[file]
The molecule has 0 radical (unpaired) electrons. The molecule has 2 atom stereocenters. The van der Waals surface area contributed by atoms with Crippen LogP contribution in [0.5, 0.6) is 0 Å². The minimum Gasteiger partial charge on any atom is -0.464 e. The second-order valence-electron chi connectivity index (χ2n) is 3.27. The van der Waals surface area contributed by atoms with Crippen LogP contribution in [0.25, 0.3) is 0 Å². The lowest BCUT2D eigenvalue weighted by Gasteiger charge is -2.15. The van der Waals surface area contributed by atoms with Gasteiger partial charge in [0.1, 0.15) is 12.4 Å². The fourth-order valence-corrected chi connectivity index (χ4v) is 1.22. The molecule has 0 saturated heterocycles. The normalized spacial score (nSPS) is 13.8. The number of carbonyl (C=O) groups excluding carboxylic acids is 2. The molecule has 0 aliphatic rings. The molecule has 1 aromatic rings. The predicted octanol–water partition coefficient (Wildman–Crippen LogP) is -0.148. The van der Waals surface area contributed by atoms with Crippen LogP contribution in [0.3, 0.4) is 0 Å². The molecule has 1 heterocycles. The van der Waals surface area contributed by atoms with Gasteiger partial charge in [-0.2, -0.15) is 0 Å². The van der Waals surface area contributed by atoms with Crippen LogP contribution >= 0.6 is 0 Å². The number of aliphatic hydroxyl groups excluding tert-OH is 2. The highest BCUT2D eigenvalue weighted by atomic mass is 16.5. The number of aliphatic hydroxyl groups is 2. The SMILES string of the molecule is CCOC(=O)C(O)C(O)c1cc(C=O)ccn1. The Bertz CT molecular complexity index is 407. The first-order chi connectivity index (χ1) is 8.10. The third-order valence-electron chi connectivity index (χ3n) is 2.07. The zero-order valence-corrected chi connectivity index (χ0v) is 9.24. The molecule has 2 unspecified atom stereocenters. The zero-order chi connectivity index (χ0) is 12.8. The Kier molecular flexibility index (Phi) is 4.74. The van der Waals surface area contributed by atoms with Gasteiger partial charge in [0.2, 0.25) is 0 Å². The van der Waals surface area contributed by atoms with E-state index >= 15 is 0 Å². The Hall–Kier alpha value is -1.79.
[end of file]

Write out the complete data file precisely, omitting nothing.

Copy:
The molecule has 0 radical (unpaired) electrons. The molecule has 2 atom stereocenters. The van der Waals surface area contributed by atoms with Crippen LogP contribution in [0.5, 0.6) is 0 Å². The minimum Gasteiger partial charge on any atom is -0.464 e. The second-order valence-electron chi connectivity index (χ2n) is 3.27. The van der Waals surface area contributed by atoms with Crippen LogP contribution in [0.25, 0.3) is 0 Å². The lowest BCUT2D eigenvalue weighted by Gasteiger charge is -2.15. The van der Waals surface area contributed by atoms with Gasteiger partial charge in [0.1, 0.15) is 12.4 Å². The fourth-order valence-corrected chi connectivity index (χ4v) is 1.22. The molecule has 0 saturated heterocycles. The normalized spacial score (nSPS) is 13.8. The number of carbonyl (C=O) groups excluding carboxylic acids is 2. The molecule has 0 aliphatic rings. The molecule has 1 aromatic rings. The predicted octanol–water partition coefficient (Wildman–Crippen LogP) is -0.148. The van der Waals surface area contributed by atoms with Crippen LogP contribution in [0.3, 0.4) is 0 Å². The molecule has 1 heterocycles. The van der Waals surface area contributed by atoms with Gasteiger partial charge in [-0.2, -0.15) is 0 Å². The van der Waals surface area contributed by atoms with Crippen LogP contribution >= 0.6 is 0 Å². The number of aliphatic hydroxyl groups excluding tert-OH is 2. The highest BCUT2D eigenvalue weighted by atomic mass is 16.5. The number of aliphatic hydroxyl groups is 2. The SMILES string of the molecule is CCOC(=O)C(O)C(O)c1cc(C=O)ccn1. The Bertz CT molecular complexity index is 407. The first-order chi connectivity index (χ1) is 8.10. The third-order valence-electron chi connectivity index (χ3n) is 2.07. The zero-order valence-corrected chi connectivity index (χ0v) is 9.24. The molecule has 2 unspecified atom stereocenters. The zero-order chi connectivity index (χ0) is 12.8. The Kier molecular flexibility index (Phi) is 4.74. The van der Waals surface area contributed by atoms with Gasteiger partial charge in [0.2, 0.25) is 0 Å². The van der Waals surface area contributed by atoms with E-state index >= 15 is 0 Å². The Hall–Kier alpha value is -1.79.